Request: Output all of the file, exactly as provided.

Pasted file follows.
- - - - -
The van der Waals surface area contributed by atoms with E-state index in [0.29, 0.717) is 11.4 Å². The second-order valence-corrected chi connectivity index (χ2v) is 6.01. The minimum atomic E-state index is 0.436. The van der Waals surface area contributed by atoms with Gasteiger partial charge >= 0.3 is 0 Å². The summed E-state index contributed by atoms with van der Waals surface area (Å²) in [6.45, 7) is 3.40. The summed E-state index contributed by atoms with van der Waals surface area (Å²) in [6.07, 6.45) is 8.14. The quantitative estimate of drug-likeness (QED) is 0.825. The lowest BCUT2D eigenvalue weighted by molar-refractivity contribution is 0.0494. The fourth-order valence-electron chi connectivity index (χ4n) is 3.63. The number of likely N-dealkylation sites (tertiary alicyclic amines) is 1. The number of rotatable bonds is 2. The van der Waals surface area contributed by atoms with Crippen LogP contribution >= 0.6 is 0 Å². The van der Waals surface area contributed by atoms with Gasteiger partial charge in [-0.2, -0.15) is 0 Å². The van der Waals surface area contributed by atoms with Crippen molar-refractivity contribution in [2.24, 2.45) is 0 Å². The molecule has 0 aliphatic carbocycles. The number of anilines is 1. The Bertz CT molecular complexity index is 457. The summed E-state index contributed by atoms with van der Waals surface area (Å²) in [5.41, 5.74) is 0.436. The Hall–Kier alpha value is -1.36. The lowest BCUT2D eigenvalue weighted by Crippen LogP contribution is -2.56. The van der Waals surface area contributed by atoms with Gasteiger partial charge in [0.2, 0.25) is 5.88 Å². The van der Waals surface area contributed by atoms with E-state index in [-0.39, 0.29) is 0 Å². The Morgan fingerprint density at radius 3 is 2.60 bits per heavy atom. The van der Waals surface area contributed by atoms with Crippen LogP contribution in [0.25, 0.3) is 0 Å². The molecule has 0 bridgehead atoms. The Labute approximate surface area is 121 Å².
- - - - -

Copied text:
The van der Waals surface area contributed by atoms with E-state index in [0.29, 0.717) is 11.4 Å². The second-order valence-corrected chi connectivity index (χ2v) is 6.01. The minimum atomic E-state index is 0.436. The van der Waals surface area contributed by atoms with Gasteiger partial charge >= 0.3 is 0 Å². The summed E-state index contributed by atoms with van der Waals surface area (Å²) in [6.45, 7) is 3.40. The summed E-state index contributed by atoms with van der Waals surface area (Å²) in [6.07, 6.45) is 8.14. The quantitative estimate of drug-likeness (QED) is 0.825. The lowest BCUT2D eigenvalue weighted by molar-refractivity contribution is 0.0494. The fourth-order valence-electron chi connectivity index (χ4n) is 3.63. The number of likely N-dealkylation sites (tertiary alicyclic amines) is 1. The number of rotatable bonds is 2. The van der Waals surface area contributed by atoms with Crippen LogP contribution >= 0.6 is 0 Å². The van der Waals surface area contributed by atoms with Gasteiger partial charge in [-0.2, -0.15) is 0 Å². The van der Waals surface area contributed by atoms with Crippen molar-refractivity contribution in [2.24, 2.45) is 0 Å². The molecule has 0 aliphatic carbocycles. The number of anilines is 1. The Bertz CT molecular complexity index is 457. The summed E-state index contributed by atoms with van der Waals surface area (Å²) in [5.41, 5.74) is 0.436. The Hall–Kier alpha value is -1.36. The lowest BCUT2D eigenvalue weighted by Crippen LogP contribution is -2.56. The van der Waals surface area contributed by atoms with Gasteiger partial charge in [0.2, 0.25) is 5.88 Å². The van der Waals surface area contributed by atoms with E-state index in [-0.39, 0.29) is 0 Å². The Morgan fingerprint density at radius 3 is 2.60 bits per heavy atom. The van der Waals surface area contributed by atoms with Crippen LogP contribution in [0.25, 0.3) is 0 Å². The molecule has 0 bridgehead atoms. The Labute approximate surface area is 121 Å².